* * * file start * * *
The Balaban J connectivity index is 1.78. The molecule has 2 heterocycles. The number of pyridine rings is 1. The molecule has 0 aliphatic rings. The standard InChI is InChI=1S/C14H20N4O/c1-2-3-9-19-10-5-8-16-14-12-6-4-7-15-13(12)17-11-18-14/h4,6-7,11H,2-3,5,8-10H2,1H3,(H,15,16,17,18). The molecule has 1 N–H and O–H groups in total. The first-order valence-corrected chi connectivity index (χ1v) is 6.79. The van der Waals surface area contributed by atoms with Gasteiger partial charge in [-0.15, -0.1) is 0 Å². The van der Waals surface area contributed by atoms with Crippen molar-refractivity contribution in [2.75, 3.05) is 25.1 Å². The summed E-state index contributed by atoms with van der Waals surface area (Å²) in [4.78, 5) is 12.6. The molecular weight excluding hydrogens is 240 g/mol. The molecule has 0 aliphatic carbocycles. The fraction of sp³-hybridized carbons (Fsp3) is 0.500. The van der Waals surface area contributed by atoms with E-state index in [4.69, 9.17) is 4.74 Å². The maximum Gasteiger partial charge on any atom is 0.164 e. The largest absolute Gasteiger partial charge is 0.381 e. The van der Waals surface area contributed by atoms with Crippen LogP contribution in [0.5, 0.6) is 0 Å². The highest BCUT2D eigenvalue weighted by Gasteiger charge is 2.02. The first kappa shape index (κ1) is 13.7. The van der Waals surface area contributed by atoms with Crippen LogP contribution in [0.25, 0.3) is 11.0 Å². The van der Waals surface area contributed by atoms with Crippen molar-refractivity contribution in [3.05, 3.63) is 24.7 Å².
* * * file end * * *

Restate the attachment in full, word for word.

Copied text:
The Balaban J connectivity index is 1.78. The molecule has 2 heterocycles. The number of pyridine rings is 1. The molecule has 0 aliphatic rings. The standard InChI is InChI=1S/C14H20N4O/c1-2-3-9-19-10-5-8-16-14-12-6-4-7-15-13(12)17-11-18-14/h4,6-7,11H,2-3,5,8-10H2,1H3,(H,15,16,17,18). The molecule has 1 N–H and O–H groups in total. The first-order valence-corrected chi connectivity index (χ1v) is 6.79. The van der Waals surface area contributed by atoms with Gasteiger partial charge in [-0.15, -0.1) is 0 Å². The van der Waals surface area contributed by atoms with Crippen molar-refractivity contribution in [2.75, 3.05) is 25.1 Å². The summed E-state index contributed by atoms with van der Waals surface area (Å²) in [4.78, 5) is 12.6. The molecular weight excluding hydrogens is 240 g/mol. The molecule has 0 aliphatic carbocycles. The fraction of sp³-hybridized carbons (Fsp3) is 0.500. The van der Waals surface area contributed by atoms with E-state index in [4.69, 9.17) is 4.74 Å². The maximum Gasteiger partial charge on any atom is 0.164 e. The largest absolute Gasteiger partial charge is 0.381 e. The van der Waals surface area contributed by atoms with Crippen LogP contribution in [0.5, 0.6) is 0 Å². The highest BCUT2D eigenvalue weighted by Gasteiger charge is 2.02. The first kappa shape index (κ1) is 13.7. The van der Waals surface area contributed by atoms with Crippen LogP contribution in [0.25, 0.3) is 11.0 Å². The van der Waals surface area contributed by atoms with Crippen molar-refractivity contribution in [3.05, 3.63) is 24.7 Å².